Palladium might continue to see its price boom. Joni Teves at UBS said in a note this week that the price forecast was raised to an average of $2,200 in 2020, up from $1,875. HSBC is also bullish, raising its near-term palladium price forecast by over 30 percent.
According to five fund managers interviewed by Bloomberg, gold’s price increase, “combined with capital discipline among the larger miners, is generating a bonanza of free cash flow while mergers could spark share gains among smaller players.” Catalysts for more gains include a weaker dollar, lower-for-longer interest rates and the U.S. presidential election. RBC Global Asset Management’s Chris Beer said “I have covered the gold sector for more than 20 years and I have never seen this kind of cash flow generation.” Roxgold released strong exploration and drilling results this week and RBC Capital Markets commented that it expects to see a positive reaction from the company’s shares. Red Cloud Research released a note this week saying that it has initiated coverage of Group Ten Metals, which holds the second biggest land package in the prolific Stillwater Igneous Complex of southern Montana. “Group Ten is our favorite PGM explorer in the public domain and we expect big things from this currently small company.”
Alastair Pinder at HSBC released a note this week warning that equity markets have been showing signs of exuberance and that global equity markets “may have moved too much, too soon.” Stifel also released a report this week commenting about the risks of unlimited free money. Morgan Stanley said in a note on Monday that the top five publicly-traded American companies now make up a record 18 percent share of the S&P 500 – higher than the tech bubble. Oaktree Capital Group LLC Co-Chairman Howard Marks said in an interview on Bloomberg TV this week that the odds are against investors now. “We’re in the longest bull market, the longest expansion in history, profits are not rising, stock prices are, and it’s what we call a liquidity-driven rally.”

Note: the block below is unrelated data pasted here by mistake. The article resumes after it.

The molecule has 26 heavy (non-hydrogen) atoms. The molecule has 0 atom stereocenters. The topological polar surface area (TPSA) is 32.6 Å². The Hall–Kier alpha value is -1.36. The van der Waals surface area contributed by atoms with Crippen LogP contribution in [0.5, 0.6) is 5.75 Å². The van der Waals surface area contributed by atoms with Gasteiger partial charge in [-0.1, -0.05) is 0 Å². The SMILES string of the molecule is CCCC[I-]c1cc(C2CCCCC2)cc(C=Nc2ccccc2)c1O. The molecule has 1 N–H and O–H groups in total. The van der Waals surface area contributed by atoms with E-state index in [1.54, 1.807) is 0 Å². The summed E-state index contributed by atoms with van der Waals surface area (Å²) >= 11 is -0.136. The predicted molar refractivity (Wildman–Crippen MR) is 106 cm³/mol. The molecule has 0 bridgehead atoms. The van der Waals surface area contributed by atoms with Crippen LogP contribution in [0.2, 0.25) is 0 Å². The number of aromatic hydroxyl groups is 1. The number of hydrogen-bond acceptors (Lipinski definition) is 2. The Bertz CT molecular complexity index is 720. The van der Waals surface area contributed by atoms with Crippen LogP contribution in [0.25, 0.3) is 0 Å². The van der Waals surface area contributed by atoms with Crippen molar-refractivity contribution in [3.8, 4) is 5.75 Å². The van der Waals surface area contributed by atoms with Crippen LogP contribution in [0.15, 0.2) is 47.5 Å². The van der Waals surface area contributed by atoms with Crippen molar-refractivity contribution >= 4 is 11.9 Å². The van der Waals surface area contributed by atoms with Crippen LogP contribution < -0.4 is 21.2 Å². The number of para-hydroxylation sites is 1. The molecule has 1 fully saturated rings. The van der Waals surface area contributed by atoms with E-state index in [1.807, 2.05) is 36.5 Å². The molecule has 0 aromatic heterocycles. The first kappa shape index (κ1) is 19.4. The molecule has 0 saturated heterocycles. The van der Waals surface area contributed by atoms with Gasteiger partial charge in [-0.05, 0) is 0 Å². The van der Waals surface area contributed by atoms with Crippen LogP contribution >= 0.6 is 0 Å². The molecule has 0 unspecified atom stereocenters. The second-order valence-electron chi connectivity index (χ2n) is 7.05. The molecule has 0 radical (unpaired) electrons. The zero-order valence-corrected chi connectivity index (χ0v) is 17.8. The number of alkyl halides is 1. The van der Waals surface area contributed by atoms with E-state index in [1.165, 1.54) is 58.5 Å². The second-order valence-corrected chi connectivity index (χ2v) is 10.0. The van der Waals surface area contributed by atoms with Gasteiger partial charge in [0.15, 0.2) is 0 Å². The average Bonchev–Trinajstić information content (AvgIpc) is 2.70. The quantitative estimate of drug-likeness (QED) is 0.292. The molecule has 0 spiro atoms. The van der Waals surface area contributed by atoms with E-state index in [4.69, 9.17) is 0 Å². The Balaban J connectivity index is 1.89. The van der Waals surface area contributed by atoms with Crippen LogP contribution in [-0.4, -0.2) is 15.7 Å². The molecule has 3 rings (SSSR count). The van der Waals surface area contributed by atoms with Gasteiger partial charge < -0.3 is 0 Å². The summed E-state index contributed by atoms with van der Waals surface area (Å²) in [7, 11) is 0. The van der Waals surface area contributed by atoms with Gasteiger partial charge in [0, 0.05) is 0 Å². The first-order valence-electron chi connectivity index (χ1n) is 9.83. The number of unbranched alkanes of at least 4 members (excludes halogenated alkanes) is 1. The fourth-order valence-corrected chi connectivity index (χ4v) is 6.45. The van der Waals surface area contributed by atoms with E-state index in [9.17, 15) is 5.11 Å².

Several top U.S. automakers are reducing production and cutting jobs in a warning sign of a slowdown in the auto industry. Bloomberg reports that Fiat Chrysler is sending workers home at four factories, Ford has two factories operating on fewer shifts and General Motors might dial back output just after enduring its long strike. American consumers are finding new cars less affordable as the average sticker price approaches $35,000. A greater volume of car purchases last year went to rental companies and other fleet purchasers, rather than individual consumers.
According to Bank of America Global Research analysis of income migration data, in 2018, low- and lower-tax states gained $32 billion more in adjusted gross income than higher tax states. This is evidence that President Trump’s SALT cap has fueled a wealth exodus from high-tax states. Bloomberg reports that states like Florida and Texas, with no income tax, are seeing more people move there while New York, California, Connecticut and New Jersey, which had the highest average SALT deductions, lost nearly 455,000 people in the last 12 month measurement period, according to U.S. Census data.